Rus in Hounslow Posted on November 4, 2015

This is by far the biggest cedar I know in London

Here am I, a Londoner born and bred, a resident for half my life, a committed gardener who fancies he knows something about architecture, a life member of the National Trust – and I had never been to Osterley Park until last Sunday. I had supposed it was just a sad remnant of a great house stranded near Heathrow and bisected by the M4. We arrived to find pure England, left-behind England, unsullied parkland with magnificent trees round a house on a near-ducal scale. Yes, the motorway rules out rural silence, but if you can stomach the aircraft at Kew or Syon they are no worse here.

Osterley is a friendly park open to the neighbours (and there are plenty) all year round. It is a farm with a herd of cows grazing meadows apparently never ploughed, and a real farm shop selling its own produce. And it has a garden becoming a fascinating recreation of 18th century taste. In the borough of Hounslow, twenty minutes from Kensington.

We arrived through an autumn mist that veiled the surroundings. As we walked up the drive, skirting a lake noisy with water birds, the sun pierced the mist, low in the afternoon sky, to outline half a dozen serious cedars of Lebanon, trees that must be contemporary with the massive red-brick house. It was a memorable moment of discovery.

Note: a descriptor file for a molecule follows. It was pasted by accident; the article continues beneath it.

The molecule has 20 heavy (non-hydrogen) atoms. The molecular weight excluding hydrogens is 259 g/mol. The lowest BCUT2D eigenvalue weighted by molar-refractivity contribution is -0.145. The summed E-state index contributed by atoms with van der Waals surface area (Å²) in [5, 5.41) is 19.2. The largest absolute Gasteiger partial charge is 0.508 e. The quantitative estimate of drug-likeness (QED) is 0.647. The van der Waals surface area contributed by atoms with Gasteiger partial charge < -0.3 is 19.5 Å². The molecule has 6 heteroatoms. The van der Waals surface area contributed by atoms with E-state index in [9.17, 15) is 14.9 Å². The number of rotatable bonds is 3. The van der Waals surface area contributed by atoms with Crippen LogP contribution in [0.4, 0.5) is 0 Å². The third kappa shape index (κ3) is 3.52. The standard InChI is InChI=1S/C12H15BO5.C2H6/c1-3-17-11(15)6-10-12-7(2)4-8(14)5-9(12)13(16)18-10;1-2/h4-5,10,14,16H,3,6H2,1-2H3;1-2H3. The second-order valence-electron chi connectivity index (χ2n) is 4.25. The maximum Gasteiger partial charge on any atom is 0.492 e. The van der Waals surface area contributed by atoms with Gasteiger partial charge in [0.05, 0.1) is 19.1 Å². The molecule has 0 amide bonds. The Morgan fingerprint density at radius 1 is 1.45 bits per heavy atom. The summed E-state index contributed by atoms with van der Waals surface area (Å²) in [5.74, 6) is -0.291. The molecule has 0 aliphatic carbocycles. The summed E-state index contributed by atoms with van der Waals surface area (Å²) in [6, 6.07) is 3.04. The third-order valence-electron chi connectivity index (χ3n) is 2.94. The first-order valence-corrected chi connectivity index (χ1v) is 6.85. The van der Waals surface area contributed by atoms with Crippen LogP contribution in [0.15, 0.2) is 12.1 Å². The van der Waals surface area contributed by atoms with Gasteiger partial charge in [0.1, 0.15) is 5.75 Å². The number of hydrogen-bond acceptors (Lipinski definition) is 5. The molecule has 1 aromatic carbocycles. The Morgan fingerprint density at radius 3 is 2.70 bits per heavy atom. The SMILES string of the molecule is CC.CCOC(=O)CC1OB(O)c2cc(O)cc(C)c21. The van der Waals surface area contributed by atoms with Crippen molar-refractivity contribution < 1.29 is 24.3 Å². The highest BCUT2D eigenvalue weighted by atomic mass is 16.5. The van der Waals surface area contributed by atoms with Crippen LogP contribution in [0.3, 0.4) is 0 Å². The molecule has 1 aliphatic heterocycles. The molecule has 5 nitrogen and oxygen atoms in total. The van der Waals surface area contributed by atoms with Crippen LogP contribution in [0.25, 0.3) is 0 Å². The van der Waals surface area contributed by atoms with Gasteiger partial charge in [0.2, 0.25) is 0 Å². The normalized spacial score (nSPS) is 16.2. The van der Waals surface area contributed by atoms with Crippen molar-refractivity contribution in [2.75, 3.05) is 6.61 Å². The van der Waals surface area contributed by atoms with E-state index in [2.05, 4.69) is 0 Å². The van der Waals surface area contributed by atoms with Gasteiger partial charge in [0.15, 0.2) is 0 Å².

The National Trust can do things so well. You could believe the owners were still in charge – though they left at the end of the Second World War. The 350 acres they gave the Trust is more than the extent of Kew Gardens; enough to feel like real countryside. The Tudor stable block is where you feed and buy your souvenirs, happily free of advertising and bossy notices. The house (with much of its Adam interior intact) shelters you on wet days, and the garden has the unmistakable sense of renewal by imaginative hands. There is a plantsman and a researcher at work here.

You can see it in the ordering of the flower-beds, awkward perhaps to our post-Jekyll eyes, but precisely what Georgian gardeners appreciated; each plant a solo performance. It is clear from the labelling of the beds. The American garden reflects the excitement of newly imported exotics from the American colonies. The walled kitchen garden is a cheerfully productive playground for vegetables and flowers and fruit jumbled together. New tree-planting round the park is original and unexpected – clearly a plantsman’s work. And the mile-long promenade round the great meadow and into the woods must be wonderful in spring with its meadow flowers and bluebells.

The head gardener is Andy Eddy, originally trained at Kew, then at Sissinghurst, and now with a ducal domain of a garden where he can play duke – and duchess. I shall soon be back.

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